Published online November 27, 2021 https://doi.org/10.1186/s42862-021-00016-w
Copyright © Innovation and Education.
Kent J. Crippen1,Lorelie Imperial1,Corey Payne1,Charlotte A. Bolch2,Maria Korolev3,Chang-Yu Wu4,Philip Brucat3
School of Teaching and Learning, University of Florida, Gainesville, USA; Office of Research and Sponsored Programs, Midwestern University, Glendale, USA; Department of Chemistry, University of Florida, Gainesville, USA; Department of Environmental Engineering Sciences, University of Florida, Gainesville, USA
Correspondence to:Kent J. Crippen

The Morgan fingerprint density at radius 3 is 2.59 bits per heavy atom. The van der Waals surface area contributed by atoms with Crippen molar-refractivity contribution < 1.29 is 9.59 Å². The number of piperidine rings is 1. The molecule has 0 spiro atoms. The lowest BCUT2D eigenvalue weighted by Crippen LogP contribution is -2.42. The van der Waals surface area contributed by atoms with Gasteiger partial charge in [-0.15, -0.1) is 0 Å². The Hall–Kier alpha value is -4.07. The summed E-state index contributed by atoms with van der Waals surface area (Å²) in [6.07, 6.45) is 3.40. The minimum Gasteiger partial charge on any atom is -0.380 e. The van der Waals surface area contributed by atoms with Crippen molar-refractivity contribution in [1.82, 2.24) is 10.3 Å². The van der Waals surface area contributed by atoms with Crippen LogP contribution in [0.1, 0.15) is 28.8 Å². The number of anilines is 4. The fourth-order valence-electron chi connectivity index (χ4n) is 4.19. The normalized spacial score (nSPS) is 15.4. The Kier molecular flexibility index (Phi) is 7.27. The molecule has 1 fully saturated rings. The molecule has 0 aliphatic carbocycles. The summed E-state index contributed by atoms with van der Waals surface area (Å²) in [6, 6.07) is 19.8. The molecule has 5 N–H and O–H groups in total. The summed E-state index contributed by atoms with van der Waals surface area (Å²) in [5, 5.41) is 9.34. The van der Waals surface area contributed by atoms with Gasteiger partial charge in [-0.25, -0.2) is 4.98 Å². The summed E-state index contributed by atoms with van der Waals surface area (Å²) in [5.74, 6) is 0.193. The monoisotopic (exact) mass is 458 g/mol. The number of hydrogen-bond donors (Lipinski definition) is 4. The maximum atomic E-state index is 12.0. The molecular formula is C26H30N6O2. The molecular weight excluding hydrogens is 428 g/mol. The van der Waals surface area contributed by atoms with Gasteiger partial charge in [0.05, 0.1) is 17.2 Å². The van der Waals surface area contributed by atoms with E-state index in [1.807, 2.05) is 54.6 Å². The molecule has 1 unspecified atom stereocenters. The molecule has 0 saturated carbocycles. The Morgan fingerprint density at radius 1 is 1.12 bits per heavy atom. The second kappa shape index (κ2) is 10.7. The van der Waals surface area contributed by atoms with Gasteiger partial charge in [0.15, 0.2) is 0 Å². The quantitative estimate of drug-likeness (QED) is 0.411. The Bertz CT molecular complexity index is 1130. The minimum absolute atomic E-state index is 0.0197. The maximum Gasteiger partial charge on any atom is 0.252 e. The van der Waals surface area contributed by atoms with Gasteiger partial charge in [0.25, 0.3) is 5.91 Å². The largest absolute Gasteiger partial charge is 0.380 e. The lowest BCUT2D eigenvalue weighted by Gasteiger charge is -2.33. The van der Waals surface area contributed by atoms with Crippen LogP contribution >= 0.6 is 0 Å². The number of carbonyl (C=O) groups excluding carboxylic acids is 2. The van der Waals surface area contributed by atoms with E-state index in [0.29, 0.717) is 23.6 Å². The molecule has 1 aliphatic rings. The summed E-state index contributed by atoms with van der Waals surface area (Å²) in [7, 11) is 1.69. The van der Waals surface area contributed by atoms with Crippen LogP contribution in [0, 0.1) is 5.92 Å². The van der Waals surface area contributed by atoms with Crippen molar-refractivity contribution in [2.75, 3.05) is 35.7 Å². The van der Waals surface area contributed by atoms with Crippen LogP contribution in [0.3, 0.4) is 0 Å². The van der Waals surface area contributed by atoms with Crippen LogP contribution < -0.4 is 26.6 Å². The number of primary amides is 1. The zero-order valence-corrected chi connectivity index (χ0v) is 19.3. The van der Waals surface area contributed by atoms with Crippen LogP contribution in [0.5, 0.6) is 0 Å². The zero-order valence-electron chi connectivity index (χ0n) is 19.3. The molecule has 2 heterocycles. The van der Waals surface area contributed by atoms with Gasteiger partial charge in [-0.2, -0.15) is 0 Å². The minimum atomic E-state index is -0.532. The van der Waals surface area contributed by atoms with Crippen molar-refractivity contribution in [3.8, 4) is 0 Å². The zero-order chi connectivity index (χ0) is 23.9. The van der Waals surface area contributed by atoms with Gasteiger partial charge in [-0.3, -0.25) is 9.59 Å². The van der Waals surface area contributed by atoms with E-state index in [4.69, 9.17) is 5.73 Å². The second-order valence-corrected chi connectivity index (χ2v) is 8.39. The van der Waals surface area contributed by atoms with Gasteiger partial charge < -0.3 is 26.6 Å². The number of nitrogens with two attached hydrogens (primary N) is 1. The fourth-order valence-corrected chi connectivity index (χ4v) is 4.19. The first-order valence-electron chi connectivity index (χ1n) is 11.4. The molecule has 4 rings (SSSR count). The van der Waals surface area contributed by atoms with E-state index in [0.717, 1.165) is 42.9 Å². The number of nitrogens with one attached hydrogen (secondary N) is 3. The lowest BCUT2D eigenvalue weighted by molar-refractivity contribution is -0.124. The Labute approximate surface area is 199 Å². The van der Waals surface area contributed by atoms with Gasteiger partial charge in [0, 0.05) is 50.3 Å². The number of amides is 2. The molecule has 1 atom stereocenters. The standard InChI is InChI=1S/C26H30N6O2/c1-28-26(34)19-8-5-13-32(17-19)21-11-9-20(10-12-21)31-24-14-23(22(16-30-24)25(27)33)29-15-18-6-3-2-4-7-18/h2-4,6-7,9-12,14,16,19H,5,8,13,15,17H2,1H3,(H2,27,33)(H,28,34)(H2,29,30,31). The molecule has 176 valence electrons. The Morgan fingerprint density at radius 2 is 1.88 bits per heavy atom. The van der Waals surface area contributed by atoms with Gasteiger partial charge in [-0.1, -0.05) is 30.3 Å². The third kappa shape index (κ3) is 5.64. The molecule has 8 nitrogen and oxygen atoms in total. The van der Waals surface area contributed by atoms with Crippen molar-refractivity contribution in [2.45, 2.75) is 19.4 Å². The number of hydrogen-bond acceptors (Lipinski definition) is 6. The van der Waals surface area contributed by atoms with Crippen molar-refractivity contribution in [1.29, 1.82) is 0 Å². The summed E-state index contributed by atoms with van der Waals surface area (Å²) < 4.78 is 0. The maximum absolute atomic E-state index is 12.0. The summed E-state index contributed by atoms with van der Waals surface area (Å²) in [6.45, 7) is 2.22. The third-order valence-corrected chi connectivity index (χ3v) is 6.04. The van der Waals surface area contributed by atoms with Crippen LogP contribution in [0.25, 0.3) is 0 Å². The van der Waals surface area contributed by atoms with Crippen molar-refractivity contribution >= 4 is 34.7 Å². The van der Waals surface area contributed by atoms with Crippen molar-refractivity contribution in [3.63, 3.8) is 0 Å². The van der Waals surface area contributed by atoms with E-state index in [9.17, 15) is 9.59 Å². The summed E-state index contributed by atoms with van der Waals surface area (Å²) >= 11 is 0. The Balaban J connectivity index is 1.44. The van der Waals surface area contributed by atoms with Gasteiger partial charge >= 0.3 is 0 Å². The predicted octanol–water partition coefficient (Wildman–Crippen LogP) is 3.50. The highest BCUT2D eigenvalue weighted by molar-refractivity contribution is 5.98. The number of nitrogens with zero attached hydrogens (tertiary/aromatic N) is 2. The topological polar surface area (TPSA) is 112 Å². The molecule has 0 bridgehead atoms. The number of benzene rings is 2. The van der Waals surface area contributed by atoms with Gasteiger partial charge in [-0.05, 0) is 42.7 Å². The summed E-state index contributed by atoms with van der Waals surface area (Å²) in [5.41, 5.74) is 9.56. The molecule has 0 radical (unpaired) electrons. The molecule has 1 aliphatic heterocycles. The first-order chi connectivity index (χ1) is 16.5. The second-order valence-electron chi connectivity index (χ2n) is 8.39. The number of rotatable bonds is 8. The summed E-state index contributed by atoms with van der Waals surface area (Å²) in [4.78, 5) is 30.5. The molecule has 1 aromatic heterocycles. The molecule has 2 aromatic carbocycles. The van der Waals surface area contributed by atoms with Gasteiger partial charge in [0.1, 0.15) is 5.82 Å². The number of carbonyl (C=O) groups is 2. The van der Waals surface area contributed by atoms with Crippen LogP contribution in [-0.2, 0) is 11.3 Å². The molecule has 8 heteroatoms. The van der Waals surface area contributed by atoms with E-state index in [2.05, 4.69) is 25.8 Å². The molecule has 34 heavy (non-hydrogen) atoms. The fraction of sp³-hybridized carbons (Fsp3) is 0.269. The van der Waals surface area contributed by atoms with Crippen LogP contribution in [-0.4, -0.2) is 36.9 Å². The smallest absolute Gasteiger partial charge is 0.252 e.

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Our career-forward approach to general chemistry laboratory for engineers involves the use of design challenges (DCs), an innovation that employs authentic professional context and practice to transform traditional tasks into developmentally appropriate career experiences. These challenges are scaled-down engineering problems related to the US National Academy of Engineering’s Grand Challenges that engage students in collaborative problem solving via the modeling process. With task features aligned with professional engineering practice, DCs are hypothesized to support student motivation for the task as well as for the profession. As an evaluation of our curriculum design process, we use expectancy–value theory to test our hypotheses by investigating the association between students’ task value beliefs and self-confidence with their user experience, gender and URM status. Using stepwise multiple regression analysis, the results reveal that students find value in completing a DC (F(5,2430) = 534.96, p < .001) and are self-confident (F(8,2427) = 154.86, p < .001) when they feel like an engineer, are satisfied, perceive collaboration, are provided help from a teaching assistant, and the tasks are not too difficult. We highlight that although female and URM students felt less self-confidence in completing a DC, these feelings were moderated by their perceptions of feeling like an engineer and collaboration in the learning process (F(10,2425) = 127.06, p < .001). When female students felt like they were engineers (gender x feel like an engineer), their self-confidence increased (β = .288) and when URM students perceived tasks as collaborative (URM status x collaboration), their self-confidence increased (β = .302). Given the lack of representation for certain groups in engineering, this study suggests that providing an opportunity for collaboration and promoting a sense of professional identity afford a more inclusive learning experience.
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